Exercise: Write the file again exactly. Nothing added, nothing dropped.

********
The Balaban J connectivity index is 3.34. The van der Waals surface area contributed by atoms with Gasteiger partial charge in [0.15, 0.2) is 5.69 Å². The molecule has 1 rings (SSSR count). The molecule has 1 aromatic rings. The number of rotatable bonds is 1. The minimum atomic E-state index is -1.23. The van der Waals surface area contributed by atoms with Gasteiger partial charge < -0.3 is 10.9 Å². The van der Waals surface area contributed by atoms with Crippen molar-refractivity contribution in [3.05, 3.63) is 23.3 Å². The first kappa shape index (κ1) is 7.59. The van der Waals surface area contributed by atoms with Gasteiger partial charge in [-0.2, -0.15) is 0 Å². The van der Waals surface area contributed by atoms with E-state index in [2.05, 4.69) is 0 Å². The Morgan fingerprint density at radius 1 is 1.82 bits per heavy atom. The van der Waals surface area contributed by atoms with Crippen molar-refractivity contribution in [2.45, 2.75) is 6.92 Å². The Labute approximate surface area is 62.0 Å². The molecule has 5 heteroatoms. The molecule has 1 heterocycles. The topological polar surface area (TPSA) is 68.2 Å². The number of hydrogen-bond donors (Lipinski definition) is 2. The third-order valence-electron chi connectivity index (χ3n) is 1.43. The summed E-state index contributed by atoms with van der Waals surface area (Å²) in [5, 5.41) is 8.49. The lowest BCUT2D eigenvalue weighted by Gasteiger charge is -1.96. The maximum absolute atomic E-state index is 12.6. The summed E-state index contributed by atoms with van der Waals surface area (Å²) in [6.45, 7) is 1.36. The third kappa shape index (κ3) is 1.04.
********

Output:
The Balaban J connectivity index is 3.34. The van der Waals surface area contributed by atoms with Gasteiger partial charge in [0.15, 0.2) is 5.69 Å². The molecule has 1 rings (SSSR count). The molecule has 1 aromatic rings. The number of rotatable bonds is 1. The minimum atomic E-state index is -1.23. The van der Waals surface area contributed by atoms with Gasteiger partial charge < -0.3 is 10.9 Å². The van der Waals surface area contributed by atoms with Crippen molar-refractivity contribution in [3.05, 3.63) is 23.3 Å². The first kappa shape index (κ1) is 7.59. The van der Waals surface area contributed by atoms with Gasteiger partial charge in [-0.2, -0.15) is 0 Å². The van der Waals surface area contributed by atoms with E-state index in [2.05, 4.69) is 0 Å². The Morgan fingerprint density at radius 1 is 1.82 bits per heavy atom. The van der Waals surface area contributed by atoms with Crippen molar-refractivity contribution in [2.45, 2.75) is 6.92 Å². The Labute approximate surface area is 62.0 Å². The molecule has 5 heteroatoms. The molecule has 1 heterocycles. The topological polar surface area (TPSA) is 68.2 Å². The number of hydrogen-bond donors (Lipinski definition) is 2. The third-order valence-electron chi connectivity index (χ3n) is 1.43. The summed E-state index contributed by atoms with van der Waals surface area (Å²) in [5, 5.41) is 8.49. The lowest BCUT2D eigenvalue weighted by Gasteiger charge is -1.96. The maximum absolute atomic E-state index is 12.6. The summed E-state index contributed by atoms with van der Waals surface area (Å²) in [6.45, 7) is 1.36. The third kappa shape index (κ3) is 1.04.